The graph on page 22 is interesting as it compares HaliWide, Land Registry (Raw sales data), Rightmove etc against their new measure. Funny how Real Sales data from the Land Registry shows prices lower than the other indices... and that this divergence only occurred a short time ago?? Very interesting.

Also a table comparing the various indices and how they are made up (pun intended).

Graph for those to lazy to read the whole thing (its boring and full of things only statisticians dream of):

Sprite_6.jpg

Enjoy :D

In reply to myself:

Just looked at the graph again and it is more interesting than I first thought.

All of the indices seemed to be fairly together pre 2002.

Then in July 2002 the other indices head a bit higher than the Land Registry data (which is real sales prices - apart from a few dodgy cashbacks).

Then in around July 2004 the LR data seems to flatline then dive a bit and flatline again, all the while the other indices are going higher before also levelling off.

Given that the LR prices are actual paid prices and accurate what does this say for the other indices?

Seems to me that something interesting happened with these indices in about mid 2002 and mid 2004??

Any ideas.

Could it be that the LR figures are only England and Wales and thus exclude Scotland and Northern Ireland which have experienced their biggest rises late in the cycle and (assuming they are in the ODPM and Haliwide figures which I think they are) would account for some of the differential?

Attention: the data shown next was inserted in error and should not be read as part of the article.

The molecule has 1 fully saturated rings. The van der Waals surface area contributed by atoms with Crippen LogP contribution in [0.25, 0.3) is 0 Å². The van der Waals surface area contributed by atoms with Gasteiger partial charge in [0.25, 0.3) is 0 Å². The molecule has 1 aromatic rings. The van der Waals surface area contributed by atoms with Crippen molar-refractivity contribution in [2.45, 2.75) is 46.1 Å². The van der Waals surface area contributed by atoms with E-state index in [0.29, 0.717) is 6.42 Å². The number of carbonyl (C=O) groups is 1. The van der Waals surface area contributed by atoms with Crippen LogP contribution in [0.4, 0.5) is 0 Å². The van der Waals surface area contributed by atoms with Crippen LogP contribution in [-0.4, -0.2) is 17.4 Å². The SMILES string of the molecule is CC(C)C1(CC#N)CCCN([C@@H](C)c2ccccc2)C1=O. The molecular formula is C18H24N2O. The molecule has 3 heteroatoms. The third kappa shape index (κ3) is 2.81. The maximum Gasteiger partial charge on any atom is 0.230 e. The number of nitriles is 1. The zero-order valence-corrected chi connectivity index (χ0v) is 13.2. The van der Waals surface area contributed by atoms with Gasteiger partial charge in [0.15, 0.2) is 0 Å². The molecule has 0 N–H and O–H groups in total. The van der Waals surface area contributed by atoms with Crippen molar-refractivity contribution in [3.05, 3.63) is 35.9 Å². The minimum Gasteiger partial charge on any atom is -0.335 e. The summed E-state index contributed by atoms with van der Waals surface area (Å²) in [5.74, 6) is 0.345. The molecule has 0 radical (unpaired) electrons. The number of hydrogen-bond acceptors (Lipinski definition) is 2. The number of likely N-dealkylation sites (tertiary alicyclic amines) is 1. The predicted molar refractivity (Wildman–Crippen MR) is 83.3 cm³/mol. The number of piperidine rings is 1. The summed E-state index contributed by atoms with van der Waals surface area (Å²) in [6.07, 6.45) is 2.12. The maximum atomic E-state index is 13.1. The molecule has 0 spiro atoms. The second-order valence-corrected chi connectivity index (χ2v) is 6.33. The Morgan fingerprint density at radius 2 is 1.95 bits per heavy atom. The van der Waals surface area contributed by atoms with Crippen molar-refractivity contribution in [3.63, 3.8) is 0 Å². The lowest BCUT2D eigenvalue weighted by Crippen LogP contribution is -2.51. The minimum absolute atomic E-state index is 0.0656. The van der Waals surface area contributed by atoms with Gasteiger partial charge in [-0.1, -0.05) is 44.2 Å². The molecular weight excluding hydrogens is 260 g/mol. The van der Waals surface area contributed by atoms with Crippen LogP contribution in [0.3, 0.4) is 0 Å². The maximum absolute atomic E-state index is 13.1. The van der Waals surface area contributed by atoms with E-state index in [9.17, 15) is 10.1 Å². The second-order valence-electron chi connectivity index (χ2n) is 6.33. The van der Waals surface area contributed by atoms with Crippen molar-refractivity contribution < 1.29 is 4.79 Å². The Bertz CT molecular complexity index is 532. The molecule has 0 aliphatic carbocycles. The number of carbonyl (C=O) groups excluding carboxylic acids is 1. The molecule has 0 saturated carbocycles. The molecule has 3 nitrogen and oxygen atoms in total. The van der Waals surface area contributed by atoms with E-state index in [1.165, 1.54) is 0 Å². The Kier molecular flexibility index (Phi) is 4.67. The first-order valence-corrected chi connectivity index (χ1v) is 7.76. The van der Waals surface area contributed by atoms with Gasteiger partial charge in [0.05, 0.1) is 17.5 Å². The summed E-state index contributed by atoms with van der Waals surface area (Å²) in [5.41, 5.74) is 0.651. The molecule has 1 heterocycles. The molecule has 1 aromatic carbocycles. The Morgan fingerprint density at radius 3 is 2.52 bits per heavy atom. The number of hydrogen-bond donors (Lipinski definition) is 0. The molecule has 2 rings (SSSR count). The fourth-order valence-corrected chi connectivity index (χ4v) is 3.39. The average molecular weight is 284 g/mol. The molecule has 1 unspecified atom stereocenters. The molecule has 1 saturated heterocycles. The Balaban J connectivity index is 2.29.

I can't believe that this oversight would have been missed in preparing the grpah but either ALL the figures needs to be UK based or ALL Eng/Wales based to allow like for like comparisons. Anyone know what the story is on what is included within each measure?

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I have no idea what Mouseprice are up to :rolleyes: , but these are the “correct” figures plotted below. The point being that they are all in broad agreement with the lower HBOS and Nationwide reflecting median prices and the upper LR "simple average" and ODPM mix-adjusted reporting the mean, which, as we know is about 20% above the median on account of the shape of the distribution; then floating above like a kite is rightmove with it's mean initial asking prices, but not actually plotted here.

Comparing the House Price Indices

rk3j88.jpg

I've dug up this graph below from an old thread showing the long term comparison between Halifax and the ODPM average and mix-adjusted indices. The differences are quite interesting - back in 1990 the HBOS index was calibrated to reflect the ODPM mix-adj price but now it is calibrated to reflect the ODPM/LR median price (see above graph). Also the ODPM/LR simple average (aka mean) misteriously dropped down between 1980 and 1995.

Comparing HBOS and LR recently and in the past

fcjgo1.jpg

Edited by spline

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  • 301 Brexit, House prices and Summer 2020

    1. 1. Including the effects Brexit, where do you think average UK house prices will be relative to now in June 2020?


      • down 5% +
      • down 2.5%
      • Even
      • up 2.5%
      • up 5%